What is Microdosing, and Does it Work?
Much of the early microdosing research was anecdotal, enthusiastic. survey responses from users who experienced increased attention and cognition, a sense of well-being, and relief from anxiety and depression. Laboratory studies of microdoses of psilocybin and LSD tend to support these claims, showing improvements in mood, attention as well as creativity. But these studies were generally small, and they did not compare the microdose with placebo. “You are probably only participating in a microdosing trial at this point if you really have a strong belief that it can help you,” said Dr. David Errizzo, clinical director of the Center for Psychedelic Research at Imperial College London. And when people expect a benefit from a drug, they usually do.
The two largest placebo-controlled studies of microdosing were published last year, and both suggest that the benefits people experience are due to the placebo effect. In the studies, volunteers used their own drugs to participate and, unknown to them, received either active doses or placebos packaged in identical capsules. After a few weeks, almost everyone’s mood and well-being improved, regardless of what they were taking.
“At first I was surprised but also a bit disappointed with the results because when we started the study we were quite optimistic that microdosing could have an effect” beyond placebo, said Michiel van Elk, assistant professor of cognitive psychology at the University of Leiden. . in the Netherlands, who led one of the tests.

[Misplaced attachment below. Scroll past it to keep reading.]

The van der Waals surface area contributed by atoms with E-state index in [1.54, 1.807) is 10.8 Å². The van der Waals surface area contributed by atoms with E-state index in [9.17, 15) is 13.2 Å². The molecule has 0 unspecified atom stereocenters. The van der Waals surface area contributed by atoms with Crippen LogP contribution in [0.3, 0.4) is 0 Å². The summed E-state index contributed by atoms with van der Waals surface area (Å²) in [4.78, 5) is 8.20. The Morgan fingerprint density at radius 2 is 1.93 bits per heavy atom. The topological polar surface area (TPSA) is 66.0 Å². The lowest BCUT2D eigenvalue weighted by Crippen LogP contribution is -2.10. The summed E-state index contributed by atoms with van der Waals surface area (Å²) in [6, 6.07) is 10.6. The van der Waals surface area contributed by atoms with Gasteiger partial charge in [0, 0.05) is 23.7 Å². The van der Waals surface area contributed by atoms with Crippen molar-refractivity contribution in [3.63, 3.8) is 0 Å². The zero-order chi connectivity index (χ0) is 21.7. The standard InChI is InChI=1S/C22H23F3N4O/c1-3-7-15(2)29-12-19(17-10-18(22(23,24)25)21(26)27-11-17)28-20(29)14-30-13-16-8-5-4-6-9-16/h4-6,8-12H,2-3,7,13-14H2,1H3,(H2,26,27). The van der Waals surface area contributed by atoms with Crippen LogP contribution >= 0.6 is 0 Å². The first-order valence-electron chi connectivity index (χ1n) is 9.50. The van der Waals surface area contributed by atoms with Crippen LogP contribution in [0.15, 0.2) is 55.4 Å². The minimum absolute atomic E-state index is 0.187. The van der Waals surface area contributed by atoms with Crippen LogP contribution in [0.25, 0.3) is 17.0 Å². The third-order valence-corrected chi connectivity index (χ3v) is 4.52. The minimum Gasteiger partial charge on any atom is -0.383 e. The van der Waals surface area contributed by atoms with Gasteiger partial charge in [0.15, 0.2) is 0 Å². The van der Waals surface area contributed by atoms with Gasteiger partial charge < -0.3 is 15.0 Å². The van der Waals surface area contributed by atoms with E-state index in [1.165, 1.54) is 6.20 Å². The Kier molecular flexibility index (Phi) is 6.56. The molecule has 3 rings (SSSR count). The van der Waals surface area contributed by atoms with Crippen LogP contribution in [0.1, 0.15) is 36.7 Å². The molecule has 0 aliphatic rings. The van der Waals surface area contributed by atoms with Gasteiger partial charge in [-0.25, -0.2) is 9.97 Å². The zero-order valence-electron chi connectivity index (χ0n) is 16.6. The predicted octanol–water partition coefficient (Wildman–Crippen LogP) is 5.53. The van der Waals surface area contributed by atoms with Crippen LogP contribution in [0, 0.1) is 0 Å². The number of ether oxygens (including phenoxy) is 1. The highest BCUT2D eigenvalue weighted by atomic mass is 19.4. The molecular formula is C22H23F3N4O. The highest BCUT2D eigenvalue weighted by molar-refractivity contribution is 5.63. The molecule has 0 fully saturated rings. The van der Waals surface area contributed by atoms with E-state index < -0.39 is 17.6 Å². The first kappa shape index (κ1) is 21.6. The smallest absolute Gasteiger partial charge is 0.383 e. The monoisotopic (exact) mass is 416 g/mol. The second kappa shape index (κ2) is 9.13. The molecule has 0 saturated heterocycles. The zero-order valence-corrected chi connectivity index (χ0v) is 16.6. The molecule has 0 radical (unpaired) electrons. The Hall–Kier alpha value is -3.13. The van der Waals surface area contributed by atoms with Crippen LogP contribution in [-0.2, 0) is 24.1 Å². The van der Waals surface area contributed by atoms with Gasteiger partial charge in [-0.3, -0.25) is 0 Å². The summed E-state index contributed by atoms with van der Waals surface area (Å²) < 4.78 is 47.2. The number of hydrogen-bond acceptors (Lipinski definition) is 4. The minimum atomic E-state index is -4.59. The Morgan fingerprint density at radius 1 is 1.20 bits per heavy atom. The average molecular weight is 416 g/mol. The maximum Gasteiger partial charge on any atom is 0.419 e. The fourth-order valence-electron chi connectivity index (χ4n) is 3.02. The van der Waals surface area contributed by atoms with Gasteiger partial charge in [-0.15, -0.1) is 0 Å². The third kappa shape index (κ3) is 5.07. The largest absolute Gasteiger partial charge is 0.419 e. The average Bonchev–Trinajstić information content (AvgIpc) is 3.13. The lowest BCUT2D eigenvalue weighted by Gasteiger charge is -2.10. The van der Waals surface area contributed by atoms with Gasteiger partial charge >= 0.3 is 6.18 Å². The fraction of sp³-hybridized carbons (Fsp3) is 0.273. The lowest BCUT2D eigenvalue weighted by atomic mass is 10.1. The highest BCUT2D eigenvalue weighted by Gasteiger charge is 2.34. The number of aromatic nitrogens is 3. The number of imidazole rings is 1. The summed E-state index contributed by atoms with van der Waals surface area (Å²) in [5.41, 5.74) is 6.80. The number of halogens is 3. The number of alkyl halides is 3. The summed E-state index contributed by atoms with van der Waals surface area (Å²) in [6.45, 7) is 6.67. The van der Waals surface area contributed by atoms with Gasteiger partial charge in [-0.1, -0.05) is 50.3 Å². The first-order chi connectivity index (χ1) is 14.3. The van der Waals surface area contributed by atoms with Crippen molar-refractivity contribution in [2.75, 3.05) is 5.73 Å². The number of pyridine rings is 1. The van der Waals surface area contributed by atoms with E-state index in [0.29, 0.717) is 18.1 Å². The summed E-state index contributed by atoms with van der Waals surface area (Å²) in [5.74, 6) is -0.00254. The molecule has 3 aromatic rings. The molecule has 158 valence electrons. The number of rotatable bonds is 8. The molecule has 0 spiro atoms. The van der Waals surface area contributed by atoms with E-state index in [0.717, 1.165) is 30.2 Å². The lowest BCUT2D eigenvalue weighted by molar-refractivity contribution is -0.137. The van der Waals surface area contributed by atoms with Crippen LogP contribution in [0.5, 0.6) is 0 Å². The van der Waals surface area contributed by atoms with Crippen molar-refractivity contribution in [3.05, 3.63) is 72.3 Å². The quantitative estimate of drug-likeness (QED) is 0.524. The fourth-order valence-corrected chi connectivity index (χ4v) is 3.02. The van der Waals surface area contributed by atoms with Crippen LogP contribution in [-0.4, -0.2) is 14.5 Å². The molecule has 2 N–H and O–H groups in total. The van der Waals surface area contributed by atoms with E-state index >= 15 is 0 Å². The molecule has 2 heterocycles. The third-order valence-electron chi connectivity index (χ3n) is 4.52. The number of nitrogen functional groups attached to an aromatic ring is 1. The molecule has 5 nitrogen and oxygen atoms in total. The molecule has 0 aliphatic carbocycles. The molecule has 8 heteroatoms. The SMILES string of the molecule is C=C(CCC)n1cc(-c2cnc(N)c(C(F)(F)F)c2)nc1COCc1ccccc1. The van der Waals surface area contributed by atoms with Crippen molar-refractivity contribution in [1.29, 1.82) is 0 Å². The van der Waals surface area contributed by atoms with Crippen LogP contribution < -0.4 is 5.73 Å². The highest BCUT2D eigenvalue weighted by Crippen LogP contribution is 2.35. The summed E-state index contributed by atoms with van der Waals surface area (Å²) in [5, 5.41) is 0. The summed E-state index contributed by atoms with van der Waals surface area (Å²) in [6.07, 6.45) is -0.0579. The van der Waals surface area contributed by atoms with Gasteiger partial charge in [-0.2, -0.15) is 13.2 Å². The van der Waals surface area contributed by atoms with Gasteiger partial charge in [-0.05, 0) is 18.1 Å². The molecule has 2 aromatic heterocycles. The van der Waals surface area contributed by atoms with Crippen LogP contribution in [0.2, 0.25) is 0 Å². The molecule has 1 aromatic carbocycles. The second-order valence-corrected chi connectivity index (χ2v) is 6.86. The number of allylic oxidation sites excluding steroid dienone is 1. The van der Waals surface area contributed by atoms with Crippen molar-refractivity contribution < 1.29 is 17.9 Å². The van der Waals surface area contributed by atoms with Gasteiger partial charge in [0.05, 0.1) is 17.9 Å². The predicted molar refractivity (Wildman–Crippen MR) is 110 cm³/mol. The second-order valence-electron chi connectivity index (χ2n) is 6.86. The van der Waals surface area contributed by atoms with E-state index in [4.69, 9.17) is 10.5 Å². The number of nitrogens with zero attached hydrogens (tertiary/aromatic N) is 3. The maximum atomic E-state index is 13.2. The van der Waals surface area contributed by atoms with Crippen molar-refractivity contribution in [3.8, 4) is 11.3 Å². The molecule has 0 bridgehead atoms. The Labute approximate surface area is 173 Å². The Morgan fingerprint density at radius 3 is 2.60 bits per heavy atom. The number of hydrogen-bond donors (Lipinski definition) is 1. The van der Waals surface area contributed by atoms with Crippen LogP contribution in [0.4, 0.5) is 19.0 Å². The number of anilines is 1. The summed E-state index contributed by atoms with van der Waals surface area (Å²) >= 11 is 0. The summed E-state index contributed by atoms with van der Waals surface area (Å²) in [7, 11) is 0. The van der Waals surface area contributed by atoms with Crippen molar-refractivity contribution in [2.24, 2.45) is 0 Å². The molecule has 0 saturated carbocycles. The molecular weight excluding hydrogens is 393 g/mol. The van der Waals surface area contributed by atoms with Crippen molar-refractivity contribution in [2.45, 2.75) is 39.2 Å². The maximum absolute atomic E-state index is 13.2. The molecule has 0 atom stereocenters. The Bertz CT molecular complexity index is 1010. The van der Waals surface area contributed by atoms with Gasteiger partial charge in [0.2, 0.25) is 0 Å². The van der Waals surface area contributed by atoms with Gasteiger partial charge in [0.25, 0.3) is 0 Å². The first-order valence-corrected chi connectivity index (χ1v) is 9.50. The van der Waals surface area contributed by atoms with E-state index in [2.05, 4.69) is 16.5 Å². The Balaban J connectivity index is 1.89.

Dr. Errizzo, fled another study found that the effectiveness of the drug depended on the expectations of users. If they took a placebo but thought it was a microdose, they felt better, and if they took an active dose but mistakenly assumed it was a placebo, they did not feel better.
The third placebo controlled study, published earlier this month by the University of Chicago, attempted to sidestep user expectations by giving participants four microdoses of LSD over the course of two weeks, but without telling them the purpose of the study or even what they were taking. Again, there was no difference between the LSD and placebo groups.
However, some scientists point to evidence that microdosing has a direct effect on the brain to argue that its benefits are real. Using neuroimaging technology, the researchers showed changes in brain activity as well as connectivity after single small doses of LSD, which is similar to what is observed with large quantities of the drug. AND study in Denmark found that a microdose of psilocybin activates almost half of the specific type of serotonin receptors that psychedelics act on, causing hallucinogenic effects.